The U.S. and Russia sign agreement to improve transparency regarding Illegal, Unregulated and Unreported crab fishing.
Illegal fishing in Russia is hurting the American crab fishery. The Russian Illegal, Unreported and Unregulated (IUU) crab industry is estimated at 700 million annually (Joyce, 2014). Since 2000 IUU fishing has cost Alaskan crab fishers an estimated 560 million dollars (Kaufmann, 2014). The addition of illegal crab lowers market price, and is not accounted in a countries total allowable catch (TAC). Thus, IUU fishing affects the value of American crab and sustainability for Russian crab.
Unfortunately, passive regulation’s for both legal and illegal Russian fishers makes it easy to exploit the system. Corrupt port officials may allow legal vessels to under-declare or provide false documentation to land their catch (WWF, 2014). In 2013, the harvested amount for all crab species combined was nearly double the TAC (Summers, 2015). Additionally, illegal Russian fishers have been able to offload their catches at corrupt ports in Korea, Japan or with other boats at sea through transshipment (WWF, 2014). These processes make it difficult to determine the origin and legitimacy of crab on the market.
The majority of American crab imports are shipped through Russia and Asia. For the past 11 years, over three quarters of U.S. domestically sold red king crab, the most lucrative of crab species, is imported from Russia (WWF, 2014). At first glance the solution seems simple: keep more red Alaskan king crab in the American market. However, overseas buyers pay higher prices for the delicacy, keeping Alaskan fishers with steady but low TAC’s afloat.
The goal of the bi-lateral agreement is to share communications to prevent illegal crab from entering the U.S. and global market (Summers, 2015). The pooling of resources will make it easier to recognize, flag and track IUU vessels and crab shipments from port to plate. If effective, this could help spot and reduce fishing during non-harvest seasons to help preserve stocks and high fecundity.
Will it affect the current situation ?
Russia has taken initiative through other bi-lateral agreements to combat IUU fishing and trade, but success is mixed. In 2012, Russia and Japan signed an agreement to increase patrols and require its crabbers to only process crab at it’s ports (Summers, 2015). Yet, estimates show more IUU crab directly entered Japan the subsequent year (WWF, 2014). A similar story is true with Russia and Korea, the latter caught hiding Russian IUU crab in warehouses after signing a bilateral agreement to fix this (WWF, 2014).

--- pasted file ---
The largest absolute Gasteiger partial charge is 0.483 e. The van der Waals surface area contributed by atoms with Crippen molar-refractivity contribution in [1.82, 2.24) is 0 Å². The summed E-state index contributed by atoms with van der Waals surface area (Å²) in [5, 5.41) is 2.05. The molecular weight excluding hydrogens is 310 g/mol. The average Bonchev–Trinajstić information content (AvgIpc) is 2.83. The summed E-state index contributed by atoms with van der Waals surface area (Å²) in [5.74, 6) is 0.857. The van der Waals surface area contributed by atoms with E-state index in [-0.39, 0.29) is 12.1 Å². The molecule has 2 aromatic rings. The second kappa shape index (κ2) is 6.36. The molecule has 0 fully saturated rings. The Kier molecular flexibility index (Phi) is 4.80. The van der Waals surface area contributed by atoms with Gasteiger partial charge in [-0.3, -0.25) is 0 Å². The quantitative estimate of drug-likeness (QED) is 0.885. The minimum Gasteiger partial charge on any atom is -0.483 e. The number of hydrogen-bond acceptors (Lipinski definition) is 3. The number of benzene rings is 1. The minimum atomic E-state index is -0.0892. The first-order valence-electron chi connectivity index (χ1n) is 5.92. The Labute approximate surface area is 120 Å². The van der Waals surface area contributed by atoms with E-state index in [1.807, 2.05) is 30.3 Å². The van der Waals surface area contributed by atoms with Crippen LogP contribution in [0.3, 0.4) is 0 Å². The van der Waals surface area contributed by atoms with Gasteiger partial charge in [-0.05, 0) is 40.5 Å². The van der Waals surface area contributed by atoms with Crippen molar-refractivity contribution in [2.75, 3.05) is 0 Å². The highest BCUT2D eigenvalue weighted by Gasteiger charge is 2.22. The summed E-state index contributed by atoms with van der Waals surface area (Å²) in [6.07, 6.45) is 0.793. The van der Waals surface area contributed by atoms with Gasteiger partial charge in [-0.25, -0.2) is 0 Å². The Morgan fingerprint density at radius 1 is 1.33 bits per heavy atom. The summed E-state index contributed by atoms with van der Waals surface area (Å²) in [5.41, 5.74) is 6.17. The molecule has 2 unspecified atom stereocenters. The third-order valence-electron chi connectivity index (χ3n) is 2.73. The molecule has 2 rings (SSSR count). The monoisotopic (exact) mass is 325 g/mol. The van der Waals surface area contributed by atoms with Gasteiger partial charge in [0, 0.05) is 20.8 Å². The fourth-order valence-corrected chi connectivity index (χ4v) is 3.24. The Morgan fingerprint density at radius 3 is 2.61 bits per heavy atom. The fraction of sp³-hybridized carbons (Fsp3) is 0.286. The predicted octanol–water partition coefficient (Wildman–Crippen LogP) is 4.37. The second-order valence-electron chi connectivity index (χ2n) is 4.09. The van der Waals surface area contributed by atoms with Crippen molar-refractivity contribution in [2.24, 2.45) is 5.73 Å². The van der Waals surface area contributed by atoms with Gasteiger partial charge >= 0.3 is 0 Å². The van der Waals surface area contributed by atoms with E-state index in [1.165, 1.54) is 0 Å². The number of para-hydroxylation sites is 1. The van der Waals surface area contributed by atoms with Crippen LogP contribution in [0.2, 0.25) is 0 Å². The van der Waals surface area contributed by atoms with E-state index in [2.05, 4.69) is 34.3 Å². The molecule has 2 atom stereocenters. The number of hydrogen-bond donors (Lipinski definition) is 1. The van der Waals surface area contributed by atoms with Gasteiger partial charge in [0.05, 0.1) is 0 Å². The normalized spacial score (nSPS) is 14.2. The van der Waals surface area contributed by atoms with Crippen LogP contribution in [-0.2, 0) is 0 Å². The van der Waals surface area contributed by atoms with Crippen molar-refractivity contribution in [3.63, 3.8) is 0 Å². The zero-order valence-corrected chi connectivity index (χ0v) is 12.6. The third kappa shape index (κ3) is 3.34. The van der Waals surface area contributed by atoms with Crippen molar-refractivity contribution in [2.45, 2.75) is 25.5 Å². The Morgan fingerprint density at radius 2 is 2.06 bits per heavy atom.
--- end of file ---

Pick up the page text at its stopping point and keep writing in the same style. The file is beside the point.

Others such as Keyport Crab LLP, an American crab supplier, feel that the Russian measures have helped deter IUU fishing; suggesting that the old numbers do not reflect the current situation in 2015 (Hodges, 2015). Unfortunately, their website does not say where there king crab is sourced compared to all their other crab offerings. Stakeholder bias, from the WWF or Keyport, combined with import and export estimations, makes it difficult to determine the current state of the issue.
Nonetheless, a multi-lateral agreement between all these countries best combats it. If all countries involved signed to help ratify the Port State Measures Act, a definitive set of port processing guidelines, everyone would be held more accountable for their ports.
If all countries could work with the NGO PEW, through it’s IMS satellite tracking technology, then coastal and high seas surveillance may improve.
Video Credit: Pew Charitable Trusts
Nations may benefit from leaving IUU and legal fishing practices alone. Corruption is also an issue in itself. However, multi-lateral agreements may provide greater initiative for governments and consumers to deal with the issue.
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Joyce, S.M. (2014) Searching for the Russian Crab Mafia. Bloomberg. Retrieved Oct.11th from http://www.bloomberg.com/bw/articles/2014-06-19/illegal-king-crab-fishing-off-russia-valued-at-700-million-a-year – p4
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